Avionics Needs for Urban Air Mobility

Currently, Urban Air Mobility (UAM) is all the rage.  As an industry – we tend to bounce around every few months to a new “thing” which occupies all the press, chatter, and investment.  In the past, it’s been Beyond Visual Line of Sight (BVLOS), package delivery, Detect and Avoid (DAA), Unmanned (or Universal) Traffic Management (UTM), Operations Over People (OOP), and Remote Identification (RID). All of these topics present significant challenges, and in no way am I indicating that they are not worthy of attention. Right now, it seems that UAM is climbing the hype cycle curve.  (Literally as I’m writing this, NASA has decided the new name is Advanced Air Mobility (AAM) to reflect that we’re talking about a broader set of use cases than urban commuting.)

Apart from a tremendous amount of investment and effort going into designing actual aircraft (200+ at last count) – there is also a lot of thought being placed in the ecosystem and infrastructure that will support UAM/AAM in the future – from the way we plan buildings and even cities to the communications and navigation infrastructure required.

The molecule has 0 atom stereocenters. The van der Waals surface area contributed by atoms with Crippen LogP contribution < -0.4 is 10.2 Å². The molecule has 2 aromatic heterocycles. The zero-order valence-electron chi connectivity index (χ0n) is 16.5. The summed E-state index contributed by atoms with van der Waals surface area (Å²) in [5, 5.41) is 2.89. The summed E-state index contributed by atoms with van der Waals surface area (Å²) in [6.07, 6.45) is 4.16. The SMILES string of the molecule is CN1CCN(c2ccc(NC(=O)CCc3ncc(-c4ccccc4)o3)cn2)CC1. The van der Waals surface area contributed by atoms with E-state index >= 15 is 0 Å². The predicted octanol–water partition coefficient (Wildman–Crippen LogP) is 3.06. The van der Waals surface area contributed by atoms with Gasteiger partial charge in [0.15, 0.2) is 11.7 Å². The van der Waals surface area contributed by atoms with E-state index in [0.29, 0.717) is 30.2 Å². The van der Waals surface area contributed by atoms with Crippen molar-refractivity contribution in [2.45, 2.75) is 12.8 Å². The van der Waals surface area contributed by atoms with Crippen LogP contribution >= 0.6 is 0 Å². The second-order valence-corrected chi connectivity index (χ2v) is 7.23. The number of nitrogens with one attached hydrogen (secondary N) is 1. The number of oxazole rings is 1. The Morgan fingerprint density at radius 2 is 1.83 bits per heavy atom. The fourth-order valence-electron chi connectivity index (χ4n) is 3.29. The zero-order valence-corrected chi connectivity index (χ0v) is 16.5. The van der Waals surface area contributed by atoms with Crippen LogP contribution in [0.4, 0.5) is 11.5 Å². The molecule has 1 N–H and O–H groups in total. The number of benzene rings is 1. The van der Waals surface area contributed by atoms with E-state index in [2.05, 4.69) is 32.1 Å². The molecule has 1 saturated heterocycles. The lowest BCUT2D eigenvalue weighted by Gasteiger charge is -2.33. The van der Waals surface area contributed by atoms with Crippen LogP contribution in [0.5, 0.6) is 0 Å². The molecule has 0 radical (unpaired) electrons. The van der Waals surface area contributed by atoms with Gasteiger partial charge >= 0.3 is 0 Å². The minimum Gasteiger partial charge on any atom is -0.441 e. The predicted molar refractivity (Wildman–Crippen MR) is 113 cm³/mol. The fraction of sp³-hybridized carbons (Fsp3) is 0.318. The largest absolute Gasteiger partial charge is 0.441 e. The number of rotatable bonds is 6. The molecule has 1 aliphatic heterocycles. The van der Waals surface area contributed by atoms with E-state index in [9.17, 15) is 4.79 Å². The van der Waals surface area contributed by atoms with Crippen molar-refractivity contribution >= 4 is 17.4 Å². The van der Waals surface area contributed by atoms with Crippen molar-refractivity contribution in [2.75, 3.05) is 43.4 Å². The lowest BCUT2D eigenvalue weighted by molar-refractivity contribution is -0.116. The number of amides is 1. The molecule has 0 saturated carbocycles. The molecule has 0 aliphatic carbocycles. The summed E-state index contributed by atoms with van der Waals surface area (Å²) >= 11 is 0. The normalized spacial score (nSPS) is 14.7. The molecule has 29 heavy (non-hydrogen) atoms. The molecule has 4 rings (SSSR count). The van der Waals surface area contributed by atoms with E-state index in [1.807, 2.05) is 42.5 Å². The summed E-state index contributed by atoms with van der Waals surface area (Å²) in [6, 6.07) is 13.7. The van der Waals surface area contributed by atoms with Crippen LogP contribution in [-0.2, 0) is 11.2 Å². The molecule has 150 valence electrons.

uAvionix is an avionics company – so we navigate in that direction – even if it is a bit less sexy than some of the fantastical vertiport artwork full of glass and trees in parklike settings. We are currently working with UAM/AAM manufacturers on specialized command and control (C2) and GPS navigation systems customized to the UAM/AAM operation. So, consider this piece a bit more on the practical side – what avionics will be needed on these aircraft – what functions will they perform, and how well will they have to perform?  What follows are some predictions that are guiding uAvionix’s development in this space.


The first assumption that holds throughout this article is that UAM/AAM vehicles will be electric Vertical Take-Off and Landing (eVTOL) aircraft.  It is true that UAM business models are currently being trialed using traditional helicopters– Airbus owned Voom and Uber Copter are great examples – but for this exercise I’m looking to the future aircraft because ultimately, it doesn’t seem the business model will hold until we have aircraft that are less expensive to operate and maintain than the current helicopter fleet.  Electric is the key to that success.  Just like with electric cars, the projected lifetime costs for maintenance of electric aircraft are significantly lower than an aircraft with a complex piston or turbine

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